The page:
Gutekunst cited studies showing that every dollar spent on civil legal services saves $10 in other government spending on emergency shelters and stopgap public services. And even with the current level of funding, she said, more than half the people who qualify for free civil legal services are unable to actually receive it.

“It is an inadequate amount now, but it’s better than nothing,” she said.

The local bar groups are following the lead of the American Bar Association, which said it was “outraged” at Trump’s proposal to gut the LSC.


Linda Klein, president of the American Bar Association

“Without this assistance, courthouse doors will slam in the faces of millions of Americans, denying them equal access to justice,” ABA president Linda Klein said in a statement. “As the budget process proceeds, the ABA will be working to ensure that Congress provides adequate funding for LSC. It is cost-effective, beneficial to millions of Americans and the right thing to do for our country.”

Even before Trump released his budget, leaders of more than 150 U.S. law firms with offices in all 50 states sent a letter to the Office of Management and Budget, urging it to continue LSC funding.

“The pro bono activity facilitated by LSC funding is exactly the kind of public-private partnership the government should encourage, not eliminate,” the law firm leaders wrote, according to Law Journal affiliate The American Lawyer. “Our ability to provide pro bono legal services is directly dependent on partnership with legal aid organizations.”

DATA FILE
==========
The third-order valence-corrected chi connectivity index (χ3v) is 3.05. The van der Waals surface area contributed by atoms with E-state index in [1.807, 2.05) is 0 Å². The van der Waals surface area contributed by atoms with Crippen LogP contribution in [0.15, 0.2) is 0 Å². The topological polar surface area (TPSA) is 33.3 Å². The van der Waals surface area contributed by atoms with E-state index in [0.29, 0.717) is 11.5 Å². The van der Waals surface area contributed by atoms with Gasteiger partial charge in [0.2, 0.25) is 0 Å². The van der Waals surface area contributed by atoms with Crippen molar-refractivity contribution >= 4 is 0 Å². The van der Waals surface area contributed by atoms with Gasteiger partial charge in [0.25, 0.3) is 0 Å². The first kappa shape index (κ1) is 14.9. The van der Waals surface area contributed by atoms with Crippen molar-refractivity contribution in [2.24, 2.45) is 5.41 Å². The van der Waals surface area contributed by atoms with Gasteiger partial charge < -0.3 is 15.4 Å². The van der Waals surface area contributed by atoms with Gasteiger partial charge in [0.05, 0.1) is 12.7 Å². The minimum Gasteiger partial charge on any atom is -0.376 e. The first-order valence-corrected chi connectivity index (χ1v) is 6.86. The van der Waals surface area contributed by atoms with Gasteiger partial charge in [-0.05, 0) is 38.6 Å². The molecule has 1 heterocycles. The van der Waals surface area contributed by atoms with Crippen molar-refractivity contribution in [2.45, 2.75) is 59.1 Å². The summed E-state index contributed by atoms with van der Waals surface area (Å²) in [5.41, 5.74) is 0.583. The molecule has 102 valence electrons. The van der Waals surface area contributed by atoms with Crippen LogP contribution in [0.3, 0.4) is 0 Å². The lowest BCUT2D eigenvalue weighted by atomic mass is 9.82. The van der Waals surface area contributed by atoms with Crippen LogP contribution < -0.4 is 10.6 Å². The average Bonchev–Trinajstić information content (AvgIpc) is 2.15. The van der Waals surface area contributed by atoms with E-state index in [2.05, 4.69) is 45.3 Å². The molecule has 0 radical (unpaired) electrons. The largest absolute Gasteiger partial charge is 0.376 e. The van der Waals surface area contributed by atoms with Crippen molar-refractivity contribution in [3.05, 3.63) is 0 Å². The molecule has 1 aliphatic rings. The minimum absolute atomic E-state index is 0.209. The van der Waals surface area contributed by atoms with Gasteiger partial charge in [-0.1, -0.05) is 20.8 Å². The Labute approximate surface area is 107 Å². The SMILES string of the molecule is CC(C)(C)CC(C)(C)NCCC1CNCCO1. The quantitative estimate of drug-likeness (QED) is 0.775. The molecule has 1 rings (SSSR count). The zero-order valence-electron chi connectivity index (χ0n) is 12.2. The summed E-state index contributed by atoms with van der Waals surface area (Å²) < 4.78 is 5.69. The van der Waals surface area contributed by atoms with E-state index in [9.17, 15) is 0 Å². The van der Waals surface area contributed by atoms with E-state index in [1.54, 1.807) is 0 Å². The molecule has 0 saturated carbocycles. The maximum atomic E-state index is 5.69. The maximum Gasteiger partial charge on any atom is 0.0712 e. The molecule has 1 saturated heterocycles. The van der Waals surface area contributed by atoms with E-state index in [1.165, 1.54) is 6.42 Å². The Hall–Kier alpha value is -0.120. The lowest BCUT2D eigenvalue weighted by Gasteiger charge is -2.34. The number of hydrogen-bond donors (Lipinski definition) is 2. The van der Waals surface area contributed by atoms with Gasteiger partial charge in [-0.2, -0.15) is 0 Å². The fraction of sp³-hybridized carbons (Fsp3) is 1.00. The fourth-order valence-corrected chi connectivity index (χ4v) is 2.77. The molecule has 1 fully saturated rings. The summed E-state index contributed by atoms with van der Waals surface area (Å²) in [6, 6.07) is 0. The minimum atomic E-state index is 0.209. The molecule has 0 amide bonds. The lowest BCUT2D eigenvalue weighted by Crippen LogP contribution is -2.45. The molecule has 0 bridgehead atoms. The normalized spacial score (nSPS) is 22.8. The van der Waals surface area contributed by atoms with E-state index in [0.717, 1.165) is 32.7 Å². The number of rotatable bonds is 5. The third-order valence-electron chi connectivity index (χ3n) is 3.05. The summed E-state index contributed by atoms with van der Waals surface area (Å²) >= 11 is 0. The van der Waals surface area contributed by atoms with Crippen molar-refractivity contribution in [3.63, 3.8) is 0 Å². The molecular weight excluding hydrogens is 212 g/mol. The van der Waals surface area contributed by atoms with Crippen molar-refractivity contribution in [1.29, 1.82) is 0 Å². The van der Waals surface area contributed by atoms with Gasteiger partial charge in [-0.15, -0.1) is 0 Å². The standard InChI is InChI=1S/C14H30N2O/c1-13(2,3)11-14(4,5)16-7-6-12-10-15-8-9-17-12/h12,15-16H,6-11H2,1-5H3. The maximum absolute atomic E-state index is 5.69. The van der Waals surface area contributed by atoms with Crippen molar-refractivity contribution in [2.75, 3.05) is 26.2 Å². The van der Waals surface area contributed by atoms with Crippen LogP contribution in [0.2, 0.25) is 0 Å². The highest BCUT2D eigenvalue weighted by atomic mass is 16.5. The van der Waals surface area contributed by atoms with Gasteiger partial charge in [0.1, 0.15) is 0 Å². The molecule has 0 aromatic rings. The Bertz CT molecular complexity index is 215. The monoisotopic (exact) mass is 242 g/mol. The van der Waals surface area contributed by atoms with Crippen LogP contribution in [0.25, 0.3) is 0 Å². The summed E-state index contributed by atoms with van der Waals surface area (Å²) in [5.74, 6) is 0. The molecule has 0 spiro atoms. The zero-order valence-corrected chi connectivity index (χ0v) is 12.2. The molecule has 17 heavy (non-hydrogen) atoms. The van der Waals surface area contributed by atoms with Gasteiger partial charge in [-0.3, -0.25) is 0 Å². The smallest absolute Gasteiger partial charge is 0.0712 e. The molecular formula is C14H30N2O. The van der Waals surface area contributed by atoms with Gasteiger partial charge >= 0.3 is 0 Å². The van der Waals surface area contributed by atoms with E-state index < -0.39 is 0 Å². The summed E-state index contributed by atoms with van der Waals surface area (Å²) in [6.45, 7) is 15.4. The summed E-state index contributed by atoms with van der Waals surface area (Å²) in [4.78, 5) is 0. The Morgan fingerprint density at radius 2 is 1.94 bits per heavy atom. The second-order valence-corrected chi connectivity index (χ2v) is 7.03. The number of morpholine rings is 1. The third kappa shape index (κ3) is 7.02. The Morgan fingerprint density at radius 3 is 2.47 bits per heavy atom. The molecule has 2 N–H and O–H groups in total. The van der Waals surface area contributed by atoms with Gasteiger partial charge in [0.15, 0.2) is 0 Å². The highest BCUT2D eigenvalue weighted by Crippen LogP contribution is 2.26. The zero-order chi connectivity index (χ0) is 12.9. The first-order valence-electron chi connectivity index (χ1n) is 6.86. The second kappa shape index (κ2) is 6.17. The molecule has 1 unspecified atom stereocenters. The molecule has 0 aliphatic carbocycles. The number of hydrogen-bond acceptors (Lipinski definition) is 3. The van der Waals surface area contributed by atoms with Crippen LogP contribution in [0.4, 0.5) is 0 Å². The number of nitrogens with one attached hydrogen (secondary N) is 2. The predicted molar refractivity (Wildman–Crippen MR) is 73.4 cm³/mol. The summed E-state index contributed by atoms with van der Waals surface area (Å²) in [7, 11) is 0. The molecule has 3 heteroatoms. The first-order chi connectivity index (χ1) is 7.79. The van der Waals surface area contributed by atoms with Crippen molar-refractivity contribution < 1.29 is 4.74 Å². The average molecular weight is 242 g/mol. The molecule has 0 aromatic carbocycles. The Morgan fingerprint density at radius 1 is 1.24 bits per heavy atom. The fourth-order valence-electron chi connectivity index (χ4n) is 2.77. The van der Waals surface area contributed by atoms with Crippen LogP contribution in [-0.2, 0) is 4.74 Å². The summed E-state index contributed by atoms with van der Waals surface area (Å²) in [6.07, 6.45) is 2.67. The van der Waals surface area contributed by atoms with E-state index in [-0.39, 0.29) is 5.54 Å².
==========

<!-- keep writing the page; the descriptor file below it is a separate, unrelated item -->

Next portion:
Raun Rasmussen, executive director of Legal Services NYC

Beyond LSC funding, Rasmussen and Finkelstein both said they are concerned that other sources of legal services funding will be cut under the Trump administration—among them Housing and Urban Development funds to fight foreclosure proceedings, Department of Justice funding for domestic violence prevention and IRS funding for low-income tax clinics.

Federal rules prevent groups receiving LSC funding from lobbying the government, but Rasmussen said his group plans to educate New York ‘s congressional representatives about the impact of the cuts on their constituents.

“We’re confident that at the end of the day, they’ll continue to be strong support for civil legal services,” he said. “These services are part of a decent society we all want to live in.”